Olympian Michael Phelps is ready for his second career

Michael Phelps is the most decorated U.S. Olympian in history, but not even the 23-time gold medalist is immune to the stress of a career change.

After a lifetime of rigorous training and competition in the pool, Phelps retired from swimming following the 2016 Olympics and began his search for a new obsession. At age 33, he’s embraced environmental and social activism through a series of high-impact campaigns, including a partnership with Colgate on its #EveryDropCounts initiative, which aims to address looming global water shortages by teaching water conservation practices. 

Phelps said he initially “struggled” to decide what he would do for a second career, but made progress by identifying his passions outside the pool and embracing the same basic tactics that made him a world-class swimmer. The Baltimore native advised professionals facing a difficult career transition to think about their personal goals and develop a step-by-step, granular plan to achieve them.

“I’ve always done ‘dream, plan, reach,'" Phelps told FOX Business. "That’s kind of how I started my career. You start with a dream, you figure out a way you’re going to get there and you go for it. And if you fall short, it happens. I can’t tell you how many times something has gone not perfect for me and I’ve had to come back to the drawing board. But I think if you want something bad enough, I don’t think anything can stand in your way.”

As a lifelong swimmer and lover of water, Phelps said his role as a global ambassador on Colgate’s water conservation campaign was a “natural fit.” Phelps’ young son, Boomer, and wife, Nicole, appear in campaign advertisements alongside him.

Now in its second year, Colgate said the campaign is projected to save up to 50 billion gallons of water annually by educating people around the world and encouraging them to take shorter showers and turn off their faucets while brushing their teeth. The United Nations estimates that two-thirds of the global population could live under “water-stressed conditions” by the year 2025.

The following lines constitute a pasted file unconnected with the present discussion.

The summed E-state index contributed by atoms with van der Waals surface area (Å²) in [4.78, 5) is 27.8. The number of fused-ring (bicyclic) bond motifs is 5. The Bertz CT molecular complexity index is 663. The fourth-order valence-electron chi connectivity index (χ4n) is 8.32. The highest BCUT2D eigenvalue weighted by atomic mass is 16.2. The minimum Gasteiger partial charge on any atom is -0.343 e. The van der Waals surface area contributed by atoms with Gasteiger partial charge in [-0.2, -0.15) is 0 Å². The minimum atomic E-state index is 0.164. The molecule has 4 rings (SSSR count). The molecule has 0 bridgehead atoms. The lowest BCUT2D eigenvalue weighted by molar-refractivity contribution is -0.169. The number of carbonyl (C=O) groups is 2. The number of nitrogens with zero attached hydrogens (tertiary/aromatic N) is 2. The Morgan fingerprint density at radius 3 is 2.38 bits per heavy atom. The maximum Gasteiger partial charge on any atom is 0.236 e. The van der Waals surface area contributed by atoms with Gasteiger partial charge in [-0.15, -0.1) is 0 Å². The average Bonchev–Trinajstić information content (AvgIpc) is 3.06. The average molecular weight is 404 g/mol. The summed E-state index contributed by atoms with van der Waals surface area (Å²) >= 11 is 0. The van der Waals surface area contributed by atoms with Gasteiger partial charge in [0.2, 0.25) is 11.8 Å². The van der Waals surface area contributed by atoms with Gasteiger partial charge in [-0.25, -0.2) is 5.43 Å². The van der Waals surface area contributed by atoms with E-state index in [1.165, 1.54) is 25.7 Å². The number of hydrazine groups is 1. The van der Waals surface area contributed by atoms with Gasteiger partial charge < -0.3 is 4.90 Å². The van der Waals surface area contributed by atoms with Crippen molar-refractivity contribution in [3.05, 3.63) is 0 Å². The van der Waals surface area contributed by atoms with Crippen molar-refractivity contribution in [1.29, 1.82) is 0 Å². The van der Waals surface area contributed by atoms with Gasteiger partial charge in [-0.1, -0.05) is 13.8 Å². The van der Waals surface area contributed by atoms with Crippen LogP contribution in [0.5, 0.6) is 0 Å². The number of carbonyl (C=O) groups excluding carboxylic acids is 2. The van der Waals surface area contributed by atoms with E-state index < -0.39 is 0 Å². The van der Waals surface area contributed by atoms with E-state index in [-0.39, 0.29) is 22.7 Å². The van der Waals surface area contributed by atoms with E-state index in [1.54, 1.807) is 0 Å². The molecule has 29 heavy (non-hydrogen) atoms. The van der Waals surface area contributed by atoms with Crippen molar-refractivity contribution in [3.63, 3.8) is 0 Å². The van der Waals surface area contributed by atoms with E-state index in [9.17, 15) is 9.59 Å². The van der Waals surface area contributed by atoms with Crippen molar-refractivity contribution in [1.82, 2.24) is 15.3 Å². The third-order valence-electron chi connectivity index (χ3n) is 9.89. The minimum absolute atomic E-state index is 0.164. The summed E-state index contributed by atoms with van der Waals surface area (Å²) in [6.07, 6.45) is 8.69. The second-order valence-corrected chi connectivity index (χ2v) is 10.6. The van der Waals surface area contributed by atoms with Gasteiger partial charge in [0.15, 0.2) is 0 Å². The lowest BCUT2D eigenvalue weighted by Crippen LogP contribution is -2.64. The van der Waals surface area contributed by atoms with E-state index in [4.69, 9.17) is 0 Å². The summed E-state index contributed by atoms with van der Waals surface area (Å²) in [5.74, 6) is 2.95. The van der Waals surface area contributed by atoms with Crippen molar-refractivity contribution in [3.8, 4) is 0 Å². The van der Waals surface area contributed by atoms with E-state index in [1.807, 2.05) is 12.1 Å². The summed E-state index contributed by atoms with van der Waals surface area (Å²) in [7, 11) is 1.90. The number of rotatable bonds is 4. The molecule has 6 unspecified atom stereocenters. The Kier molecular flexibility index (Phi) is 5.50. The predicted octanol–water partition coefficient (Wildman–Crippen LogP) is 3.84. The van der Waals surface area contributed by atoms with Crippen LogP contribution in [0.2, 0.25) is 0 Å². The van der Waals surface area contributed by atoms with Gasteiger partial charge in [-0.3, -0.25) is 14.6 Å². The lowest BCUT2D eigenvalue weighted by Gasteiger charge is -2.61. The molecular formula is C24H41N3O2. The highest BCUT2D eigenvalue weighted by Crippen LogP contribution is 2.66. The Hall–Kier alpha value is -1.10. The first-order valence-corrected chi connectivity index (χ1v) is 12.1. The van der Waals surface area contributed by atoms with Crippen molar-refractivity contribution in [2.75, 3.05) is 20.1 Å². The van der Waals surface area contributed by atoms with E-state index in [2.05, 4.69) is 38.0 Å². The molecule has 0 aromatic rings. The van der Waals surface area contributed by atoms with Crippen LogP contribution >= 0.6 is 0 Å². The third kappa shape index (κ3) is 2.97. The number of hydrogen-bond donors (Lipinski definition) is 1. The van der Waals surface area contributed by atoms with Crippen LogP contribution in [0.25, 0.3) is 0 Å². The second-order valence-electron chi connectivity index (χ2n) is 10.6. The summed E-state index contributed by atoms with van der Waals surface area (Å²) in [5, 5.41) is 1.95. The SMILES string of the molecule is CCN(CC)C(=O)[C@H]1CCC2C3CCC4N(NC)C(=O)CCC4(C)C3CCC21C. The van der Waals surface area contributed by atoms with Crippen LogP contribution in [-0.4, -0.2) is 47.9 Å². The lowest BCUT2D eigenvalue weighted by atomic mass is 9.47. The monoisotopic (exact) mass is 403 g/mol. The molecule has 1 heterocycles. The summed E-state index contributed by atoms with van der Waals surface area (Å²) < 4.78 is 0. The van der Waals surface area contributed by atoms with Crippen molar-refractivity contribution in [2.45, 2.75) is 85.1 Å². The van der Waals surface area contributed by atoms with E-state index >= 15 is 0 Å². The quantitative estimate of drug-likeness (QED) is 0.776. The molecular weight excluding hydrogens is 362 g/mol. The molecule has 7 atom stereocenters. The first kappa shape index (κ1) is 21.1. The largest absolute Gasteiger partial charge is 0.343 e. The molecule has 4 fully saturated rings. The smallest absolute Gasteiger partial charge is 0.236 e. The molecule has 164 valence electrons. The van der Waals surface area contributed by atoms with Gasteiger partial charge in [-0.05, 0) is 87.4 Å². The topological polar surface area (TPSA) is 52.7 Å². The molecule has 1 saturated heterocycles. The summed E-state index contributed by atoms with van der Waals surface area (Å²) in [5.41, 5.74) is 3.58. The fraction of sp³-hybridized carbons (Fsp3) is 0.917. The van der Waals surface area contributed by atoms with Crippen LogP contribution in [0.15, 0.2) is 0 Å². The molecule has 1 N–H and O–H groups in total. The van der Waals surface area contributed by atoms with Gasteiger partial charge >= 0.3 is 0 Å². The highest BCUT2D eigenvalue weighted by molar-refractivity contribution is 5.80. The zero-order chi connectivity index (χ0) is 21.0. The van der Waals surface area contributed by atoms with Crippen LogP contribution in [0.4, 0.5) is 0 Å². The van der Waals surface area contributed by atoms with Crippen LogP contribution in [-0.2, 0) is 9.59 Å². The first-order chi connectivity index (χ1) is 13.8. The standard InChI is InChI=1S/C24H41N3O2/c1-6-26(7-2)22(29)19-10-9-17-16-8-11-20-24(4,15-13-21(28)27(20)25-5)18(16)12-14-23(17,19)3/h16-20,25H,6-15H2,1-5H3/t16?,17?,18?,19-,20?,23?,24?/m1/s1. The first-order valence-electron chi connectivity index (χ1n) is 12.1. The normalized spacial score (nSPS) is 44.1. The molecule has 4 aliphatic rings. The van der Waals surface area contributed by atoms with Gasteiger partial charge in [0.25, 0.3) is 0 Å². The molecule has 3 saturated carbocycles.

A sought-after brand ambassador, Phelps said his personal values have always been a key factor when deciding whether to work with a given company.

“Everything that I am a part of is something that I’ve always believed in,” Phelps said. “That’s kind of how we’ve done it my whole entire career, where I’ve been able to really express what I want and what I believe in, and I have a great team that goes out there and helps me try to complete these missions that I’m after.”

Phelps has emerged as one of the country’s most outspoken voices for increased mental health awareness. He is open about his own struggles with depression, revealing in recent years that he experienced suicidal thoughts after the 2012 Olympics.

He also works to educate kids about water safety through his charity, the Michael Phelps Foundation, which has trained more than 20,000 children on how to be safe in the pool in its 10 years of existence.

Phelps said he has no intention of returning to competitive swimming, noting that his various activist platforms have replaced the sport as his primary motivator.

“That’s the big reason, or one of the big reasons, that I don’t want to come back,” Phelps said. “I would rather save a life or have the opportunity to try to help save a life than win a gold medal, because that’s so much more important to me. As someone who has struggled with mental health for probably the last 10 to 12 years, I understand a lot about it and I understand how scary it can be.”